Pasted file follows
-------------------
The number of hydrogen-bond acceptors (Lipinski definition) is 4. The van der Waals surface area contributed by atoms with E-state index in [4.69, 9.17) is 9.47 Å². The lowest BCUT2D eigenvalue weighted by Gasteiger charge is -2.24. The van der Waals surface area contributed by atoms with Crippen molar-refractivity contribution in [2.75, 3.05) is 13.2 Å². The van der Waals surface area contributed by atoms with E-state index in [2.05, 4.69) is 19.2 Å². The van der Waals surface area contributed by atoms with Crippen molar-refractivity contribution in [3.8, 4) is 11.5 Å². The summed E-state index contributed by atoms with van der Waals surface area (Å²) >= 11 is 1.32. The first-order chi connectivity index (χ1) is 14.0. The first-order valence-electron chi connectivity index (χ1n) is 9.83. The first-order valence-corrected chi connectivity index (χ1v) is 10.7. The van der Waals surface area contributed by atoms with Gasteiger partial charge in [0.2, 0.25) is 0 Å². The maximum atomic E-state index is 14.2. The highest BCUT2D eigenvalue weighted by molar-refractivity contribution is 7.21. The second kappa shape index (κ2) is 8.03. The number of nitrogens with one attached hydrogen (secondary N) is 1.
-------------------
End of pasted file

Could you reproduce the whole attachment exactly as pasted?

The number of hydrogen-bond acceptors (Lipinski definition) is 4. The van der Waals surface area contributed by atoms with E-state index in [4.69, 9.17) is 9.47 Å². The lowest BCUT2D eigenvalue weighted by Gasteiger charge is -2.24. The van der Waals surface area contributed by atoms with Crippen molar-refractivity contribution in [2.75, 3.05) is 13.2 Å². The van der Waals surface area contributed by atoms with E-state index in [2.05, 4.69) is 19.2 Å². The van der Waals surface area contributed by atoms with Crippen molar-refractivity contribution in [3.8, 4) is 11.5 Å². The summed E-state index contributed by atoms with van der Waals surface area (Å²) >= 11 is 1.32. The first-order chi connectivity index (χ1) is 14.0. The first-order valence-electron chi connectivity index (χ1n) is 9.83. The first-order valence-corrected chi connectivity index (χ1v) is 10.7. The van der Waals surface area contributed by atoms with Gasteiger partial charge in [0.2, 0.25) is 0 Å². The maximum atomic E-state index is 14.2. The highest BCUT2D eigenvalue weighted by molar-refractivity contribution is 7.21. The second kappa shape index (κ2) is 8.03. The number of nitrogens with one attached hydrogen (secondary N) is 1.